Own your Mistakes

“Mistakes are always forgivable, if one has the courage to admit them”

I’ve met many insecure designers who are afraid of failure; who don’t like doing usability tests because it would reveal flaws in the work they have done. They are losing out on a key opportunity to grow by accepting and learning from mistakes. This is a lesson applicable in UX as in life.

Design Your Own Way

“Always be yourself, express yourself, have faith in yourself, do not go out and look for a successful personality and duplicate it.”

Take inspiration from other designers, follow best practices, but don’t try and emulate other people’s design style. Be your own person, make the designs your own … and stretch the boundaries of design and innovation. If you do that, you may stumble upon the next new thing and design something that adds value to millions of people’s lives.

So you see, many of the principles that Bruce Lee lived by are as applicable to the martial artist as they are the UX practitioner. Use these principles to master UX in the same way Lee mastered his craft.

“It’s not the daily increase, but daily decrease. Hack away at the unessential.”—Bruce Lee

All quotes by Bruce Lee.

 

Image of Bruce Lee statue courtesy Shutterstock

post authorJoseph Dickerson

Joseph Dickerson, Joseph Dickerson is a writer, technologist, and user experience lead who specializes in "next-gen" experiences and products. A designer of multiple mobile and Internet applications, he has worked to make technology easier and better fo users for over a decade. The author of several books, including a primer on user experience design, Experience Matters, Dickerson is a regular contributor to many websites as well as editor of This Week in UX, This Week in Geek and The Twin Peaks Gazette. He recently completed his second book on UX, UX 101.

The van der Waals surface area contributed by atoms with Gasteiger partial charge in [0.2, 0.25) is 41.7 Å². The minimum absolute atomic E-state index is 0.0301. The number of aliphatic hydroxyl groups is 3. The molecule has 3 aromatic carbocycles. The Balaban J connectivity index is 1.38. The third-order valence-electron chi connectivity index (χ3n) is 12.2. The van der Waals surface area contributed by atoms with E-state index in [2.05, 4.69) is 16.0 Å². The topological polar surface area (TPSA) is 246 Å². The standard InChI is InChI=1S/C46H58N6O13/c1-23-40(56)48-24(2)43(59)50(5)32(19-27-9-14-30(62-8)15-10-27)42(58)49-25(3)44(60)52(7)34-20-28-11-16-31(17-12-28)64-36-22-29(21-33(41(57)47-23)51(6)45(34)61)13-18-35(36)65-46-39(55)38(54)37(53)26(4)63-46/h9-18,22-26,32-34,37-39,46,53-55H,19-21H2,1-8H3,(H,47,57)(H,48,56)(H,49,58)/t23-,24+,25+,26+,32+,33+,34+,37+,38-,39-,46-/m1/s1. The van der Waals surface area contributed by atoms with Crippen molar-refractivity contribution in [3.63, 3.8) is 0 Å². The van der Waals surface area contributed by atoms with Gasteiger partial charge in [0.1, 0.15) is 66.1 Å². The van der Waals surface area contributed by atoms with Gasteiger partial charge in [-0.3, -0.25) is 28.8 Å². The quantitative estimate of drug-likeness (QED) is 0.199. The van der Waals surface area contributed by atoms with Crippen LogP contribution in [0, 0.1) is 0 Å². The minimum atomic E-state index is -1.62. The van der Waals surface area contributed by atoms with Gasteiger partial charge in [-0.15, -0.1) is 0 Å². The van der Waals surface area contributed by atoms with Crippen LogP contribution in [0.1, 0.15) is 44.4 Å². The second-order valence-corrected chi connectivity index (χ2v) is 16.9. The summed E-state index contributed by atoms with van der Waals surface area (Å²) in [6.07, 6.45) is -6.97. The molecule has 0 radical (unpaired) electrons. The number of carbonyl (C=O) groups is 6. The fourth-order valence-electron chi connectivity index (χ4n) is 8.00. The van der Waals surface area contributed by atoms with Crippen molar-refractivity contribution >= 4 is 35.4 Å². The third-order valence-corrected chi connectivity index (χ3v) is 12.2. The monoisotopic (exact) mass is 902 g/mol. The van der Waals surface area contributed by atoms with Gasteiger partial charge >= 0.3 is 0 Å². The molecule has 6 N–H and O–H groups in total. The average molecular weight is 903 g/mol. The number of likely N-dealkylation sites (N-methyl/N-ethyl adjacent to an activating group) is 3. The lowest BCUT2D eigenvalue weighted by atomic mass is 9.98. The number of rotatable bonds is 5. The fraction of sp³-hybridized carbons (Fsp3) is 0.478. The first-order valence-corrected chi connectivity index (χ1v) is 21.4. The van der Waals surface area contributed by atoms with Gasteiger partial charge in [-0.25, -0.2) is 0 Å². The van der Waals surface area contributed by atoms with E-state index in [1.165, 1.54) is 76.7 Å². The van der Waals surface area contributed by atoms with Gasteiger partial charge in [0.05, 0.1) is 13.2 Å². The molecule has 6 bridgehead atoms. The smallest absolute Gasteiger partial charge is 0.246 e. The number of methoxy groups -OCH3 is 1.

Share on twitter
Tweet
Share on linkedin
Share
Share on facebook
Post
Share on reddit
Share
Share on email
Email
Share on print
Print

Related Articles

Building digital products for the web’s next billion users
  • Connectivity issues are further inflated by accessibility gaps. This, in turn, undermines user experience and creates obstacles for the wider use of digital products.
  • When designing for users, it’s worth considering such issues as poor connectivity, accessibility constraints, levels of technological literacy within different countries and cultural barriers.
  • In order to satisfy the needs of the next 3 billion users, it’s vital to build inclusive and accessible products that will provide solutions to the critical problems the next generation will face.
Share:Building digital products for the web’s next billion users
The Liminal Space Between Meaning and Emotion
  • To innovate well is to search for meaning behind the innovation first. This requires investing time into discovering what users need and think of unique ways to serve them and better solve their problems.
  • Emotions are widely misunderstood in UX design and often manipulation is used to predict user behavior. However, a much better approach to UX design is storyscaping, which aims at empowering users, rather than controlling them.

Read the full article to learn more about liminal space and how to apply this thinking to your design.

Share:The Liminal Space Between Meaning and Emotion

Stop frustrating your users. Invest in notification strategy instead.

The UX of Notifications | How to Master the Art of Interrupting
  • As part of UX, notifications are key to leading the user to a better interaction with the product. Therefore, notification strategy should have a central role in UX design.
  • A good starting point is to create a user’s journey map and identify major pain points. This should serve to understand when and where notifications might be of help, rather than create confusion.
  • It’s a good practice to use a variety of notifications and provide the user with opt-outs so they don’t feel overwhelmed.
Share:The UX of Notifications | How to Master the Art of Interrupting

This website uses cookies to ensure you get the best experience on our website. Check our privacy policy and